Can’t get enough of cups of tea? From green to black, oolong to white, and plenty more, people have been brewing tea for hundreds of years. The major tea regions of Asia produce most of the tea in the world. Asia in particular has a rich history of tea growing and in fact, tea even originates from China! According to legend, in 2737 BC, the Chinese emperor Shen Nung was sitting beneath a tree while his servant boiled drinking water, when some leaves from the tree blew into the water. Shen Nung, a renowned herbalist, decided to try the infusion that his servant had accidentally created.
The four biggest tea-producing countries today are China, India, Sri Lanka and Kenya. Here’s what you need to know about different tea regions across Asia, and what type of of tea you can enjoy in each country…
Tea Regions of Asia
Indian tea differs greatly from one tea to the other. This is primarily due to climate and local conditions which vary from one region to another, from mountainous regions to plains.
Some of the most famous teas include; Darjeeling, Assam, Nilgiri, Dooars, Kangra and Terai.
Tea is cultivated extensively in the northern region of the country, making Vietnam one of the world’s largest exporters. The most common tea is green tea; there are also many variants of black tea which is scented with Jasminum sambac blossoms.
In Vietnamese restaurants, a complimentary pot of tea is usually served once the meal has been ordered, with refills free of charge!
Sumatra and Java have been producing tea since the beginning of the 19th century, using plants from Assam. Indonesia produces mostly black tea, although it also grows a small amount of green tea.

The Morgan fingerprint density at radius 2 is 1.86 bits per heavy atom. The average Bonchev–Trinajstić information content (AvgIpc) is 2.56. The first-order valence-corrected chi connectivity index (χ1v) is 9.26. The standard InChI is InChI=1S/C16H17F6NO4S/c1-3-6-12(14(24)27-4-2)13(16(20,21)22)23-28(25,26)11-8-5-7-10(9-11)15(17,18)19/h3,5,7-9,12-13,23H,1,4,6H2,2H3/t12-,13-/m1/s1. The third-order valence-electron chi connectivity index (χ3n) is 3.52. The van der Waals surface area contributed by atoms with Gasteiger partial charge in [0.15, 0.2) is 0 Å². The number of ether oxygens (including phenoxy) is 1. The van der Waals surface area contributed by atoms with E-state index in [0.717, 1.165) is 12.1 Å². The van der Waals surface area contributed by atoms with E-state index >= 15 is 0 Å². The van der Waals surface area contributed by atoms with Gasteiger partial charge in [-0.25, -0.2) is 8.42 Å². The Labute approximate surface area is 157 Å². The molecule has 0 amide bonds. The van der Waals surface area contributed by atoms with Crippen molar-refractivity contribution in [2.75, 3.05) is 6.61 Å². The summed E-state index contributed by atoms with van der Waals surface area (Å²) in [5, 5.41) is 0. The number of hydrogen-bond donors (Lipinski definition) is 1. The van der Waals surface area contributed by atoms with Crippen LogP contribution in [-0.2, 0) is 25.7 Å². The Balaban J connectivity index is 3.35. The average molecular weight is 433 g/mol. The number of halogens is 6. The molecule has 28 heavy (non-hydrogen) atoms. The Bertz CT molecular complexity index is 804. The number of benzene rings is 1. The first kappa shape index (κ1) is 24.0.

Indonesia is the fifth largest producer in the world and its teas are full-bodied and fairly suited to the addition of milk.
The province of Uji is famous for producing the best green teas in Japan; this has been a tradition since 1202. Tea ceremonies are an important part of Japanese culture, it is a ritual within their culture that relates to Buddhism and in particular to the Zen philosophy.
Some of the most famous teas include; Gyokuro, Sencha, Tamaryokucha, and Bancha
Nepal mostly produces black tea. The land is comparable to that of Darjeeling with similar characteristics such as distinct floral and fruity notes.
Nepal has now made a name for itself among tea aficionados thanks to the work of bold and curious plantation managers. Nepal now boasts more than 85 plantations and tea provides a livelihood for about 7,500 small-scale farmers who sell their leaves to the factories.
Malaysia is a small producer and its teas are black and not very full-bodied. Teh tarik or pulled tea is the most favoruite, sweetened condensed milk, and evaporated milk is poured into a flavoursome black tea before pouring the contents from one cup to another. Pouring creates a creamy foam and helps cool the liquid. And the thicker the froth, the better the taste.
Almost every restaurant and coffee in Malaysia serves teh tarik.
Bangladesh has a long history of producing black tea. But in recent decades they have started producing green and oolong tea.
Close to Assam, Bangladeshi tea grows in the north of the country, close to the border with India. Highly coloured and aromatic, it pairs well with a splash of milk. The three leading brands of Malaysian tea include BOH, Cameron Valley, and Sabah Tea.